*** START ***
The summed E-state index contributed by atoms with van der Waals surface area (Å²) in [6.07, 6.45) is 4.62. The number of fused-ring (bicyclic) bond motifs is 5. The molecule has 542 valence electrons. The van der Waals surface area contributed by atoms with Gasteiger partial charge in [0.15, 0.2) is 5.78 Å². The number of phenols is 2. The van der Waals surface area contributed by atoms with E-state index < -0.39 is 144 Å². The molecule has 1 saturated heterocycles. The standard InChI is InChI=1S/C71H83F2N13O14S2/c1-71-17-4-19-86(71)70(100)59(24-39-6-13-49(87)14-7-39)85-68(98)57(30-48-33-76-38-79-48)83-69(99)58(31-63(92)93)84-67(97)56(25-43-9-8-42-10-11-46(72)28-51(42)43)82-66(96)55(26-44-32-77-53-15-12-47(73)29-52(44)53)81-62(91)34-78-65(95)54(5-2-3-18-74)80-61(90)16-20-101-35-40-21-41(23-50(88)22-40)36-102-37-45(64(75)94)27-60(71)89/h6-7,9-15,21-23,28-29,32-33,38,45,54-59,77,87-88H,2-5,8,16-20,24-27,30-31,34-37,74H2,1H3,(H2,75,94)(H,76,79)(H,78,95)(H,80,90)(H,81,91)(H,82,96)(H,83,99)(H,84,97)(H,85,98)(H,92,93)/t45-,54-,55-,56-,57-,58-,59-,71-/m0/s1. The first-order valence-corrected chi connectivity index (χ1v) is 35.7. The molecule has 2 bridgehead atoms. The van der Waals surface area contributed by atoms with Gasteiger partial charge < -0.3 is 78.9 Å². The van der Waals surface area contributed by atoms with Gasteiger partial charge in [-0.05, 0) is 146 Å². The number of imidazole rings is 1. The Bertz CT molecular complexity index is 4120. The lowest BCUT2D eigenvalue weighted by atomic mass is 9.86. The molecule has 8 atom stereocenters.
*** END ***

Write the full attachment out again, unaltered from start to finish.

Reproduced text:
The summed E-state index contributed by atoms with van der Waals surface area (Å²) in [6.07, 6.45) is 4.62. The number of fused-ring (bicyclic) bond motifs is 5. The molecule has 542 valence electrons. The van der Waals surface area contributed by atoms with Gasteiger partial charge in [0.15, 0.2) is 5.78 Å². The number of phenols is 2. The van der Waals surface area contributed by atoms with E-state index < -0.39 is 144 Å². The molecule has 1 saturated heterocycles. The standard InChI is InChI=1S/C71H83F2N13O14S2/c1-71-17-4-19-86(71)70(100)59(24-39-6-13-49(87)14-7-39)85-68(98)57(30-48-33-76-38-79-48)83-69(99)58(31-63(92)93)84-67(97)56(25-43-9-8-42-10-11-46(72)28-51(42)43)82-66(96)55(26-44-32-77-53-15-12-47(73)29-52(44)53)81-62(91)34-78-65(95)54(5-2-3-18-74)80-61(90)16-20-101-35-40-21-41(23-50(88)22-40)36-102-37-45(64(75)94)27-60(71)89/h6-7,9-15,21-23,28-29,32-33,38,45,54-59,77,87-88H,2-5,8,16-20,24-27,30-31,34-37,74H2,1H3,(H2,75,94)(H,76,79)(H,78,95)(H,80,90)(H,81,91)(H,82,96)(H,83,99)(H,84,97)(H,85,98)(H,92,93)/t45-,54-,55-,56-,57-,58-,59-,71-/m0/s1. The first-order valence-corrected chi connectivity index (χ1v) is 35.7. The molecule has 2 bridgehead atoms. The van der Waals surface area contributed by atoms with Gasteiger partial charge < -0.3 is 78.9 Å². The van der Waals surface area contributed by atoms with Gasteiger partial charge in [-0.05, 0) is 146 Å². The number of imidazole rings is 1. The Bertz CT molecular complexity index is 4120. The lowest BCUT2D eigenvalue weighted by atomic mass is 9.86. The molecule has 8 atom stereocenters.